1 Major (now Lt.-Col.) P. H. Bell, vice Lt.-Col. Puttick, wounded on 27th.
2 2 p. 271.
The right company, covered by enfilade fire from the 2nd Auckland Lewis guns, reached the line of the Road from Euston Junction for 100 yards northwards, repaying 2nd Auckland by materially improving the situation on their left. Further north, also, where the enemy was in considerable strength, they did not quite reach their objective, but pushed a post close up to some prominent stacks of timber beside the Road. Though the aim of the operation was not completely achieved, the post at the "Woodstaeks" would be a thorn in the flesh of the enemy at La Signy Farm and would facilitate a further attempt.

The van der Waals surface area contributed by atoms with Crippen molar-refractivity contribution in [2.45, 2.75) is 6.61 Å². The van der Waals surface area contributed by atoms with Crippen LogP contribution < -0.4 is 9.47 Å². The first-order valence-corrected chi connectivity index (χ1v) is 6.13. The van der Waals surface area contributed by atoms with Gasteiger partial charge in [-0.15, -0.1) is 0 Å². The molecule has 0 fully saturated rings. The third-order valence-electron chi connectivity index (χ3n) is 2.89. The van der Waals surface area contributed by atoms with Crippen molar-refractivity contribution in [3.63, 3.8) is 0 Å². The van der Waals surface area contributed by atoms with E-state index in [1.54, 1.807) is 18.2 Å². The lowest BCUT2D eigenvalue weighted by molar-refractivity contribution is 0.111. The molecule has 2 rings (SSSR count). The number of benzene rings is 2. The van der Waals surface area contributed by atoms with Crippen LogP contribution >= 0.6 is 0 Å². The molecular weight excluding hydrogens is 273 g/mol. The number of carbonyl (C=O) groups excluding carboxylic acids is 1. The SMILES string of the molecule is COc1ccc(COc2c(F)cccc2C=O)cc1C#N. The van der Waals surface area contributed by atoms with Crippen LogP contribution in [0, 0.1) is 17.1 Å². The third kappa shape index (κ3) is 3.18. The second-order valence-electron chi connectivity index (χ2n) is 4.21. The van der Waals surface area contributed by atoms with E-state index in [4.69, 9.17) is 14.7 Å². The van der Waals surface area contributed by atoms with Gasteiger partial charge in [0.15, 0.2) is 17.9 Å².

No effort was made by the enemy this day against the well-established line of the 2nd Brigade, but against 2nd Auckland repeated strong bombing attacks were launched from La Signy Farm and down the Serre Road. Two of these in particular were pushed with great determination in the afternoon, after heavy artillery and machine gun fire. They were all repulsed with slight loss to the garrison and severe casualties to the attackers. In one of these a New Zealand machine gun was captured, but the gun team obtaining bombs pursued the Germans, recovered the gun and killed most of the raiders. A last attempt was made by the enemy page 359at 10 p.m., under cover of a particularly heavy machine gun barrage, when some of his troops moved over the open as well as up the saps. They were beaten off and left several dead in our hands. Further north the Germans penetrated deeper into Rossignol Wood. These local attacks and other operations of a larger nature elsewhere, similarly repulsed, were undertaken in conjunction with the grand attack at Arras and on the Scarpe, whereby Ludendorff sought to punch out the narrowing salient into which his advance southward was now confined. His decisive failure on the whole battlefield was a severe blow to German ambitions.